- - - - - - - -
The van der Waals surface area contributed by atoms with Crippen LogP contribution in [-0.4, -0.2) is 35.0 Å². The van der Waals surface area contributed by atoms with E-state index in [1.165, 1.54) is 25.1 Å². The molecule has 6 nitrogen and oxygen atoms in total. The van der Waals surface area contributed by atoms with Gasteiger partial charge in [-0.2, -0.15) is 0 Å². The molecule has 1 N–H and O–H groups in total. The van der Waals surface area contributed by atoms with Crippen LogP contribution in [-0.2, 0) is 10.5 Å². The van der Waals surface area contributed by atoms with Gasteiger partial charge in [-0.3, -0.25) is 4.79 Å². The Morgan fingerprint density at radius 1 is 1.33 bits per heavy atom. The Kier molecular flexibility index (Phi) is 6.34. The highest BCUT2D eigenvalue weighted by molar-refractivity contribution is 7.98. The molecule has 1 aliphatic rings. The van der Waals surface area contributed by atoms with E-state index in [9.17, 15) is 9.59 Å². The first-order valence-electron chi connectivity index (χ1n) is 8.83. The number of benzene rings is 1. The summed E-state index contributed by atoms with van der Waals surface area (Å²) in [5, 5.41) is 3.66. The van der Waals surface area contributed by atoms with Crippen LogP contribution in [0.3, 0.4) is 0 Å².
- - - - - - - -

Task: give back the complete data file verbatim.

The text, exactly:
The van der Waals surface area contributed by atoms with Crippen LogP contribution in [-0.4, -0.2) is 35.0 Å². The van der Waals surface area contributed by atoms with E-state index in [1.165, 1.54) is 25.1 Å². The molecule has 6 nitrogen and oxygen atoms in total. The van der Waals surface area contributed by atoms with Gasteiger partial charge in [-0.2, -0.15) is 0 Å². The molecule has 1 N–H and O–H groups in total. The van der Waals surface area contributed by atoms with Crippen LogP contribution in [-0.2, 0) is 10.5 Å². The van der Waals surface area contributed by atoms with Gasteiger partial charge in [-0.3, -0.25) is 4.79 Å². The Morgan fingerprint density at radius 1 is 1.33 bits per heavy atom. The Kier molecular flexibility index (Phi) is 6.34. The highest BCUT2D eigenvalue weighted by molar-refractivity contribution is 7.98. The molecule has 1 aliphatic rings. The van der Waals surface area contributed by atoms with E-state index in [9.17, 15) is 9.59 Å². The first-order valence-electron chi connectivity index (χ1n) is 8.83. The number of benzene rings is 1. The summed E-state index contributed by atoms with van der Waals surface area (Å²) in [5, 5.41) is 3.66. The van der Waals surface area contributed by atoms with Crippen LogP contribution in [0.3, 0.4) is 0 Å².